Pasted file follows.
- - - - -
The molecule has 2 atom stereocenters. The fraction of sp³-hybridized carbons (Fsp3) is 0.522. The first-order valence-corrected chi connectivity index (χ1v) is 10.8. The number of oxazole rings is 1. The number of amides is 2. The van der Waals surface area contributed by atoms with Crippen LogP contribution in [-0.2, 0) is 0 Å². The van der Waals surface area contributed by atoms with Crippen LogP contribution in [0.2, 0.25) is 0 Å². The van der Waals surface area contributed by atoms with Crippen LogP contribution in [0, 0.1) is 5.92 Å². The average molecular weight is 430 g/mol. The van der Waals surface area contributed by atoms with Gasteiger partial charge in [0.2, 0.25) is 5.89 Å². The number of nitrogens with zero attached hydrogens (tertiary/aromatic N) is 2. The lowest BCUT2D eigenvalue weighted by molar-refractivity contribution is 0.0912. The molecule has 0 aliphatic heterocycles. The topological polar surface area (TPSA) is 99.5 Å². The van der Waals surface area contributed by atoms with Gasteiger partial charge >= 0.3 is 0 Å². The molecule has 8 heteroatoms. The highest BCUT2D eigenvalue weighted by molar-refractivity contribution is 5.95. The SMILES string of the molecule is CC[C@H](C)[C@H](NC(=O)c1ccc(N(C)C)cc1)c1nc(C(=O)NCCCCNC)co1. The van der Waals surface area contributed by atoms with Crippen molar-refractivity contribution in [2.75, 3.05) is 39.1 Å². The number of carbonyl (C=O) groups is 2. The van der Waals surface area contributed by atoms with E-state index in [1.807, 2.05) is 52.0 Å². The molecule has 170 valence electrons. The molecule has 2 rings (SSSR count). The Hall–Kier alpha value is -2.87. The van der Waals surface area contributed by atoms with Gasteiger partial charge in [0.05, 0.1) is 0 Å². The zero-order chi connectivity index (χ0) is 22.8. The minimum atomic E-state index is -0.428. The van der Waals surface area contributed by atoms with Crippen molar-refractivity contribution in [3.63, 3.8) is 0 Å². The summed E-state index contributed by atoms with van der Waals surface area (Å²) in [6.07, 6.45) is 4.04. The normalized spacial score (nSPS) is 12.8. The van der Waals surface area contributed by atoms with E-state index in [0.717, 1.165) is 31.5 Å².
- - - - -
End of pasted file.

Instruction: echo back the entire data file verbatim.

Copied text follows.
The molecule has 2 atom stereocenters. The fraction of sp³-hybridized carbons (Fsp3) is 0.522. The first-order valence-corrected chi connectivity index (χ1v) is 10.8. The number of oxazole rings is 1. The number of amides is 2. The van der Waals surface area contributed by atoms with Crippen LogP contribution in [-0.2, 0) is 0 Å². The van der Waals surface area contributed by atoms with Crippen LogP contribution in [0.2, 0.25) is 0 Å². The van der Waals surface area contributed by atoms with Crippen LogP contribution in [0, 0.1) is 5.92 Å². The average molecular weight is 430 g/mol. The van der Waals surface area contributed by atoms with Gasteiger partial charge in [0.2, 0.25) is 5.89 Å². The number of nitrogens with zero attached hydrogens (tertiary/aromatic N) is 2. The lowest BCUT2D eigenvalue weighted by molar-refractivity contribution is 0.0912. The molecule has 0 aliphatic heterocycles. The topological polar surface area (TPSA) is 99.5 Å². The van der Waals surface area contributed by atoms with Gasteiger partial charge >= 0.3 is 0 Å². The molecule has 8 heteroatoms. The highest BCUT2D eigenvalue weighted by molar-refractivity contribution is 5.95. The SMILES string of the molecule is CC[C@H](C)[C@H](NC(=O)c1ccc(N(C)C)cc1)c1nc(C(=O)NCCCCNC)co1. The van der Waals surface area contributed by atoms with Crippen molar-refractivity contribution in [2.75, 3.05) is 39.1 Å². The number of carbonyl (C=O) groups is 2. The van der Waals surface area contributed by atoms with E-state index in [1.807, 2.05) is 52.0 Å². The molecule has 170 valence electrons. The molecule has 2 rings (SSSR count). The Hall–Kier alpha value is -2.87. The van der Waals surface area contributed by atoms with Gasteiger partial charge in [0.05, 0.1) is 0 Å². The zero-order chi connectivity index (χ0) is 22.8. The minimum atomic E-state index is -0.428. The van der Waals surface area contributed by atoms with Crippen molar-refractivity contribution in [3.63, 3.8) is 0 Å². The summed E-state index contributed by atoms with van der Waals surface area (Å²) in [6.07, 6.45) is 4.04. The normalized spacial score (nSPS) is 12.8. The van der Waals surface area contributed by atoms with E-state index in [0.717, 1.165) is 31.5 Å².